Gov. Chris Christie's administration has quietly put out a request for proposals to privatize parts of the state lottery.

We think privatizing the lottery is a monumentally bad idea. A lot of people do. Which is probably why the governor - who puts out a constant stream of press releases and videos trumpeting his every move - hasn't even bothered to officially announce that he wants to privatize the lottery. He know this isn't going to go over well - and for good reason.

Privatization of public functions rarely works. How can it? The private entity taking over the government function must deliver the service at less cost to taxpayers and make a profit. The projected savings to taxpayers rarely materialize. (Look no further than last week's report by the Office of the State Auditor on the Motor Vehicle Commission's contract with Parsons Environment & Infrastructure Group to conduct auto inspections; the state promised $12 million in savings when it eliminated safety inspections but never cut the Parsons contract enough to generate the savings.)

As columnist and former editor Michael Kinsley has said, "Privatization cannot work. This is a mathematical certainty, not an opinion."

Under the request for proposals the Christie administration has issued, the state would get a one-time upfront payment of $120 million for turning over game development, ticket supplies, marketing and maintenance of the gaming system to a private contractor, according to

The state would also get the 30 percent of lottery revenue that state statute requires be used to fund state institutions and education ($950 million in the last fiscal year). But the private contractor would get up to 5 percent of the lottery's net income each year, assuming it meets certain performance standards.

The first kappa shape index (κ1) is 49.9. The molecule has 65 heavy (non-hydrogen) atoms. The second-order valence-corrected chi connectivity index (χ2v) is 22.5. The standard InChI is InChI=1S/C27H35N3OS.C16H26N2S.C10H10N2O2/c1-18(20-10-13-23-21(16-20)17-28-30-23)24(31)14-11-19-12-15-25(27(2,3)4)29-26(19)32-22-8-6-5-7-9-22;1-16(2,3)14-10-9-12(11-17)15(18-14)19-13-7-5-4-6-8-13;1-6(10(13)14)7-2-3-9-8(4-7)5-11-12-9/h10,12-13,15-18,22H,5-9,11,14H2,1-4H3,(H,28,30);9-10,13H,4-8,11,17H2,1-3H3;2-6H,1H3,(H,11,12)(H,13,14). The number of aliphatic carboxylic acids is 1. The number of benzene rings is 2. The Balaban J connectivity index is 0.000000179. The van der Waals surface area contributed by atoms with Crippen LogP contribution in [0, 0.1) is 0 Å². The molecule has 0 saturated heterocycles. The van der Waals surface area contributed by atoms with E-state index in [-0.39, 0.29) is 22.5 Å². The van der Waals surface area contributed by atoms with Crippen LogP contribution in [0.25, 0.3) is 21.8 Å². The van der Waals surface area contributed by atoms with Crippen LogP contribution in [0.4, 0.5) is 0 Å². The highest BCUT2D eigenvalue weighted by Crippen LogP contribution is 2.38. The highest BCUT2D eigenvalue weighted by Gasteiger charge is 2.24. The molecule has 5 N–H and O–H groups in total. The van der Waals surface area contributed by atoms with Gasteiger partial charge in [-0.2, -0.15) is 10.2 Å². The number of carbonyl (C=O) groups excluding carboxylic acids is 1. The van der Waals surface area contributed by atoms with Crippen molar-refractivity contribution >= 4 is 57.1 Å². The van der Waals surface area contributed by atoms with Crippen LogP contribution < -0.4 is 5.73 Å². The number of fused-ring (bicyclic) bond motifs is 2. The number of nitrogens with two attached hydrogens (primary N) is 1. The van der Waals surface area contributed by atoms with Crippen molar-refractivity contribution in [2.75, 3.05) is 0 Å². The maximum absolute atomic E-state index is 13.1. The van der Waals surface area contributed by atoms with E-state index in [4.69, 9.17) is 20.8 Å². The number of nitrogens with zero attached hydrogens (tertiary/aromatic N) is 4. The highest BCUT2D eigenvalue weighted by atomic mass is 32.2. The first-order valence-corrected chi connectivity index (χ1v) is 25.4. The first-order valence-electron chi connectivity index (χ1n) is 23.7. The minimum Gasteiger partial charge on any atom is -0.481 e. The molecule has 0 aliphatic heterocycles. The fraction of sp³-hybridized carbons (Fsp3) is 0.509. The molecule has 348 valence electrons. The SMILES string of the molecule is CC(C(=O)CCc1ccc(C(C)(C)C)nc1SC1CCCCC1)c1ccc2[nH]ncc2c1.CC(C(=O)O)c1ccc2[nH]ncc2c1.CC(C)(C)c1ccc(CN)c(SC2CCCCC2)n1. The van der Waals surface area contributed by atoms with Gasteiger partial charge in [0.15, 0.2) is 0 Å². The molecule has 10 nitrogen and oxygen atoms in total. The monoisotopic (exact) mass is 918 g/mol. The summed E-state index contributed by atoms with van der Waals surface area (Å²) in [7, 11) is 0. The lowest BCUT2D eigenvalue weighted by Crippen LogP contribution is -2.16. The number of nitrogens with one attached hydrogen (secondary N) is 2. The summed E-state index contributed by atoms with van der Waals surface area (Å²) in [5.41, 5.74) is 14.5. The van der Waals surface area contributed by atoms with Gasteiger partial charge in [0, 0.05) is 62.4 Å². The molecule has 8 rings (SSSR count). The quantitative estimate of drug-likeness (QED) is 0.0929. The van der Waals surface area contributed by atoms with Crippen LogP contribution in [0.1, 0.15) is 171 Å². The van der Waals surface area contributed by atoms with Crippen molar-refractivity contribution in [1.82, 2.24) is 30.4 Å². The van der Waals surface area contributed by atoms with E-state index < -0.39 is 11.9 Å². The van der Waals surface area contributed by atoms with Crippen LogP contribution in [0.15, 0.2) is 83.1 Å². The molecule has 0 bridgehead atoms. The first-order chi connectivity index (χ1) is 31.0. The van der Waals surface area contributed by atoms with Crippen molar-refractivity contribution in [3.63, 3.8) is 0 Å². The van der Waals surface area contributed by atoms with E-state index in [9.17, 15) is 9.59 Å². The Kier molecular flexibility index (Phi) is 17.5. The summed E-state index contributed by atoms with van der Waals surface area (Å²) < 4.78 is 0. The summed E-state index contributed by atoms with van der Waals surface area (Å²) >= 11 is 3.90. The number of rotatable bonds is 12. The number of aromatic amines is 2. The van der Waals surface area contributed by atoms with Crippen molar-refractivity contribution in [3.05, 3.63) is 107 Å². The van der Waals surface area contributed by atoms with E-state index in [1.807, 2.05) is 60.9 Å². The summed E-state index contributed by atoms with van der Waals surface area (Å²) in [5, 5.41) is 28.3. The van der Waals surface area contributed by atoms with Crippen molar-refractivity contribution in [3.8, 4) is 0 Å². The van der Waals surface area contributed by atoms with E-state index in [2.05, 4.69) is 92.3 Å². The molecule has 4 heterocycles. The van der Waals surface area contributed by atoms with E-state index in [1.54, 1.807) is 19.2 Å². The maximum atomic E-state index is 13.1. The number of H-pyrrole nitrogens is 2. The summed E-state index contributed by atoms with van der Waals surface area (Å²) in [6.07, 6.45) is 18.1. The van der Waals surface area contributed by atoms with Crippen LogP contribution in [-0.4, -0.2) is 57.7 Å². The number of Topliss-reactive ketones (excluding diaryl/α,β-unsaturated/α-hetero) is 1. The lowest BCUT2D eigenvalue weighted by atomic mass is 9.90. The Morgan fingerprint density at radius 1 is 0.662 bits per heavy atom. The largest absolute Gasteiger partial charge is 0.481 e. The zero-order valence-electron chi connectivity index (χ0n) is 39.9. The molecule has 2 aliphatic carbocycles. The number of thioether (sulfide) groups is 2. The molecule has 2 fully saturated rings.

All of which brings to mind Warren Buffett's famous remark that if he can't do the numbers for a deal in his head, he's not interested. In other words, the more complicated a deal is, the less likely it is to succeed.

The idea is that the private contractor would grow the total pot of lottery revenue, but that sounds to us like the kind of wishful thinking that so often underlies privatization proposals. Where's the evidence for it? The state already does a good job marketing the lottery - and, by the way, spends less than 1 percent of lottery revenue on administration.

Convenience store owners (who fear they will lose revenue from ticket sales), state lottery workers and Democratic leaders in the Legislature are lining up to oppose the privatization proposal.

Each group has its reasons. But the best reason to oppose this idea is an old one: The New Jersey Lottery isn't broken. It's one of the most successful state lotteries in the country. Don't "fix" it.

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